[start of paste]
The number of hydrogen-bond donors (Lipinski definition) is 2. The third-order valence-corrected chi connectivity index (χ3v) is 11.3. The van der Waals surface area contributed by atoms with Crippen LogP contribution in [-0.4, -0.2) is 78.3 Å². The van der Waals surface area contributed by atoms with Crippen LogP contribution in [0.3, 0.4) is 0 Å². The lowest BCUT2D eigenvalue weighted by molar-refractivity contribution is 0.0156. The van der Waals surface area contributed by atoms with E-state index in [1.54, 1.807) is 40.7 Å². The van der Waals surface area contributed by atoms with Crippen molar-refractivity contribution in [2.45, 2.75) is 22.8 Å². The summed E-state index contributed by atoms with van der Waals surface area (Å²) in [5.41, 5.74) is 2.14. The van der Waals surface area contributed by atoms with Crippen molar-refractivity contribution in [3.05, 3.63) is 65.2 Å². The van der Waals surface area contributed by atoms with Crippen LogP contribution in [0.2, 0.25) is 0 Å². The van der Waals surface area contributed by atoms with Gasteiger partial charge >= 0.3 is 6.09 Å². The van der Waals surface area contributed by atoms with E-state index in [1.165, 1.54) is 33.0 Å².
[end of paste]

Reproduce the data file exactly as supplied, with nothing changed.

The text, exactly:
The number of hydrogen-bond donors (Lipinski definition) is 2. The third-order valence-corrected chi connectivity index (χ3v) is 11.3. The van der Waals surface area contributed by atoms with Crippen LogP contribution in [-0.4, -0.2) is 78.3 Å². The van der Waals surface area contributed by atoms with Crippen LogP contribution in [0.3, 0.4) is 0 Å². The lowest BCUT2D eigenvalue weighted by molar-refractivity contribution is 0.0156. The van der Waals surface area contributed by atoms with E-state index in [1.54, 1.807) is 40.7 Å². The van der Waals surface area contributed by atoms with Crippen molar-refractivity contribution in [2.45, 2.75) is 22.8 Å². The summed E-state index contributed by atoms with van der Waals surface area (Å²) in [5.41, 5.74) is 2.14. The van der Waals surface area contributed by atoms with Crippen molar-refractivity contribution in [3.05, 3.63) is 65.2 Å². The van der Waals surface area contributed by atoms with Crippen LogP contribution in [0.2, 0.25) is 0 Å². The van der Waals surface area contributed by atoms with Gasteiger partial charge >= 0.3 is 6.09 Å². The van der Waals surface area contributed by atoms with E-state index in [1.165, 1.54) is 33.0 Å².